Investors have reaped the benefits of a market recovery since March 2009. The SPDR S&P 500 Trust ETF (NYSEARCA:SPY) is now trading significantly higher than the market peaks from 2000 and 2007. The S&P 500 is now trading with a trailing PE of 18.6 and a forward PE of 17.3 according to the SPY webpage. The trailing PE is higher than the historical average PE of 15.5. However, the market's PE is not at such lofty levels that would indicate irrational investing. The market seems to be following a natural multiple expansion as the economy improves and earnings increase.
Of course, the economy's growth has been stimulated by the low interest rate environment. If the U.S. economic growth continues to improve at a slow, but steady pace, the longer the Fed is likely to postpone raising interest rates. Right now, we have lower oil and gasoline prices, so inflation is likely to remain low enough not to warrant an interest rate increase. Historically, the Federal Reserve begins to raise rates when the annual GDP growth rate hits 3%. This is expected to happen in 2015. However, if we don't see a significant rise in wages and consumer prices, the Fed is likely to postpone raising rates in my opinion. This may prolong the economic expansion and the bull market in stocks.
Since the market's current valuation level has surpassed the historical average, we probably won't see annual gains as large as what we experienced for the past few years. We are not likely to see annual gains of over 20% or 30% in 2015 and beyond. With the market's multiple a few points above the historical average, annual gains of approximately 10% would be more reasonable. There is still room for multiple expansion in the market if the U.S. economy continues to post gains as measured by annual GDP growth and the revenue/earnings growth of individual companies.
The market's PE ratio by itself is not a great indicator of how the market will perform going forward. For example, the PE ratio was 19.4 at the peak in 2007, while the PE ratio was 27 at the bottom in 2002 and 116 near the bottom in 2009. So, the market's direction has more to do with health of the economy. We can expect modest sell-offs in the market of 5% for profit taking throughout the year. Corrections of 10% would most likely be the result of some significant negative news that would affect a large portion of the world's economy or an event that would trigger significant fear in the markets. Some examples could be significantly worse than expected economic news from China, a large-scale terrorist attack, something similar to the European debt crisis, or a large unexpected event that could have negative economic implications.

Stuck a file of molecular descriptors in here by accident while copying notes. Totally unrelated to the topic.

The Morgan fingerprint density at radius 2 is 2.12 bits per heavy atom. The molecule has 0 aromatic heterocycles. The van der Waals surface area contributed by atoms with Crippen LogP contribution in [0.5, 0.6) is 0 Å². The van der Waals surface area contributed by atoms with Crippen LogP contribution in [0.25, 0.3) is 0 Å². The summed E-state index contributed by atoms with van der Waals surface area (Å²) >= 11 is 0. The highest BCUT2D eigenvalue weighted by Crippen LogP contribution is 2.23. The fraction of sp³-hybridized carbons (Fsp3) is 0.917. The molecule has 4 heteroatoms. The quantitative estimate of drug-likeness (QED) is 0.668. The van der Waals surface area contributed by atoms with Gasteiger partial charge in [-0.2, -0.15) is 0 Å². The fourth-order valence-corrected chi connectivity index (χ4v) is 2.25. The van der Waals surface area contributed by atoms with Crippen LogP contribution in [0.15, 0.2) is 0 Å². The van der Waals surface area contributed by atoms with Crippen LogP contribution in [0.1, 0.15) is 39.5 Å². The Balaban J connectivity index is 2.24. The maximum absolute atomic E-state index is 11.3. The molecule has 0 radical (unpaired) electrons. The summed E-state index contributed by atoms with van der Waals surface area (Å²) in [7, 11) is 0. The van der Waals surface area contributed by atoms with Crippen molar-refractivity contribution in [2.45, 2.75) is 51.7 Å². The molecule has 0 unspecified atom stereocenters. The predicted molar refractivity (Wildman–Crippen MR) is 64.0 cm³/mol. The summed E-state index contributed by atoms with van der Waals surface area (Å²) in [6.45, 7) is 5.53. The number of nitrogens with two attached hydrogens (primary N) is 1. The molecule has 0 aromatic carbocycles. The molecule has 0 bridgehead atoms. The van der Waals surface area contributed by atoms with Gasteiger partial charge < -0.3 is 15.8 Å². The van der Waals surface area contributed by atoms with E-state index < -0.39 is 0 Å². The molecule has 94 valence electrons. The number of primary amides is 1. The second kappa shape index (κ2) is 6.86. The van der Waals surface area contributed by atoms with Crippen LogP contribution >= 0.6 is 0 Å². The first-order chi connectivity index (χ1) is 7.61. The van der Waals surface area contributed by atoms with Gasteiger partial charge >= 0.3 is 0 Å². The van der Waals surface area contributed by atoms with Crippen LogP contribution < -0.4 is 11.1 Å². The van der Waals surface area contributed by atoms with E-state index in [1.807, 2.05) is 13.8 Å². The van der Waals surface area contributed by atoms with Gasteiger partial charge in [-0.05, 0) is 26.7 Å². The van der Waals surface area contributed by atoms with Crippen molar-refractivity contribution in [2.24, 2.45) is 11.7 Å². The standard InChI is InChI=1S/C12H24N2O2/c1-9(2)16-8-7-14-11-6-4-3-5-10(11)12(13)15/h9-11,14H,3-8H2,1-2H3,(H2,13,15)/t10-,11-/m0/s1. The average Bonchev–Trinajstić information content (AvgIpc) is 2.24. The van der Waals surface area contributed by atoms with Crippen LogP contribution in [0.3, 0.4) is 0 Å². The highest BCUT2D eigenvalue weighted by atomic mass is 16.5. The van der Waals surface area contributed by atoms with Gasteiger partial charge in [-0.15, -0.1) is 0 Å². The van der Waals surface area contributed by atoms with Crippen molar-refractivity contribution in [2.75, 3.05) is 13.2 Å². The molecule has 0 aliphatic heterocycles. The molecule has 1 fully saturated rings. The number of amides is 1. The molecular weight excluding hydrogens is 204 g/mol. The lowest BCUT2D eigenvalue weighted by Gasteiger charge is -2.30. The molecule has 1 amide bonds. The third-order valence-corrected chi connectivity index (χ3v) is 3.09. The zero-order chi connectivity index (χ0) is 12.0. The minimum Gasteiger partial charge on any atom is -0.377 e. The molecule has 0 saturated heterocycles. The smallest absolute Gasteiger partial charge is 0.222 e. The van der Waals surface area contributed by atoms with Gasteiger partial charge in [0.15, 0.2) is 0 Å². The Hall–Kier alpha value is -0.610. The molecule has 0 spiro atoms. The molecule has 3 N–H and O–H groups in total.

Since the U.S. economy is showing steady increases as measured by annual GDP growth, the market is likely to end 2015 higher than it is right now. That is, if annual GDP growth hits the estimate of over 3% next year. We can expect sell-offs in the market along the way, but the overall direction of the market should continue upwards as the economy continues to show increases.
Recessions are usually preceded by a series of interest rate increases and an inverted yield curve. The Federal Reserve is likely to begin raising rates to curb inflation. However, with oil and gasoline at lower than normal levels, prices of many other goods may not increase as transportation and other costs are lower. Historically, the Fed begins raising rates when the annual GDP growth hits 3%, which could happen in 2015. However, if wages and prices don't rise, it is possible that the Fed would postpone raising rates. I would think that if we do get 3% annual GDP growth in 2015, wages, oil, and other prices would also rise. If the Fed does begin raising rates next year, it won't indicate an end of the economic growth - it just may slow the rate of growth going forward.